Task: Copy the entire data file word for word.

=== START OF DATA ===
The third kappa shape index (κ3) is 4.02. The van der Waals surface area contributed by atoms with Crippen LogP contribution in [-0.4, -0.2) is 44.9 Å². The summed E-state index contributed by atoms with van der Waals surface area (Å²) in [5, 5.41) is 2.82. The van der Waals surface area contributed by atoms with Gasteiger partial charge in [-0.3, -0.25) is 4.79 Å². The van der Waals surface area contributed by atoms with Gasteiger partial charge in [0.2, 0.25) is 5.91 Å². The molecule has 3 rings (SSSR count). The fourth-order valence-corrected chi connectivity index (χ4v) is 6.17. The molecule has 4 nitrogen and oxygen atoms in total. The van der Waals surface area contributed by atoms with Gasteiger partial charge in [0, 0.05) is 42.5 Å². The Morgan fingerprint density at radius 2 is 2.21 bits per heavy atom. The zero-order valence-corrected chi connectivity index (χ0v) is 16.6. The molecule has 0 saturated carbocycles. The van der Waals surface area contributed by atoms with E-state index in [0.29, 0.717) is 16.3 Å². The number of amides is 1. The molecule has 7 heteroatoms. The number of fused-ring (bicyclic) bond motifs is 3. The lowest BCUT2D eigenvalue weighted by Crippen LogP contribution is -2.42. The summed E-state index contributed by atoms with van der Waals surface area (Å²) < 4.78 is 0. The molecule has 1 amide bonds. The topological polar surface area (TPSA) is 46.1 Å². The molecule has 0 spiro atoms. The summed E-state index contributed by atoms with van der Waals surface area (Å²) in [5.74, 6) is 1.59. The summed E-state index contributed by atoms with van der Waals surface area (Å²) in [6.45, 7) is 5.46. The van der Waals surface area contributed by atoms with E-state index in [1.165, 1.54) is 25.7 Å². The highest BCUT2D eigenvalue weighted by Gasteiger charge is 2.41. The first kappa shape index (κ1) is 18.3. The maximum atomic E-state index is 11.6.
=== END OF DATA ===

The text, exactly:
The third kappa shape index (κ3) is 4.02. The van der Waals surface area contributed by atoms with Crippen LogP contribution in [-0.4, -0.2) is 44.9 Å². The summed E-state index contributed by atoms with van der Waals surface area (Å²) in [5, 5.41) is 2.82. The van der Waals surface area contributed by atoms with Gasteiger partial charge in [-0.3, -0.25) is 4.79 Å². The van der Waals surface area contributed by atoms with Gasteiger partial charge in [0.2, 0.25) is 5.91 Å². The molecule has 3 rings (SSSR count). The fourth-order valence-corrected chi connectivity index (χ4v) is 6.17. The molecule has 4 nitrogen and oxygen atoms in total. The van der Waals surface area contributed by atoms with Gasteiger partial charge in [0, 0.05) is 42.5 Å². The Morgan fingerprint density at radius 2 is 2.21 bits per heavy atom. The zero-order valence-corrected chi connectivity index (χ0v) is 16.6. The molecule has 0 saturated carbocycles. The van der Waals surface area contributed by atoms with E-state index in [0.29, 0.717) is 16.3 Å². The number of amides is 1. The molecule has 7 heteroatoms. The number of fused-ring (bicyclic) bond motifs is 3. The lowest BCUT2D eigenvalue weighted by Crippen LogP contribution is -2.42. The summed E-state index contributed by atoms with van der Waals surface area (Å²) < 4.78 is 0. The molecule has 1 amide bonds. The topological polar surface area (TPSA) is 46.1 Å². The molecule has 0 spiro atoms. The summed E-state index contributed by atoms with van der Waals surface area (Å²) in [5.74, 6) is 1.59. The summed E-state index contributed by atoms with van der Waals surface area (Å²) in [6.45, 7) is 5.46. The van der Waals surface area contributed by atoms with E-state index in [1.165, 1.54) is 25.7 Å². The highest BCUT2D eigenvalue weighted by Gasteiger charge is 2.41. The first kappa shape index (κ1) is 18.3. The maximum atomic E-state index is 11.6.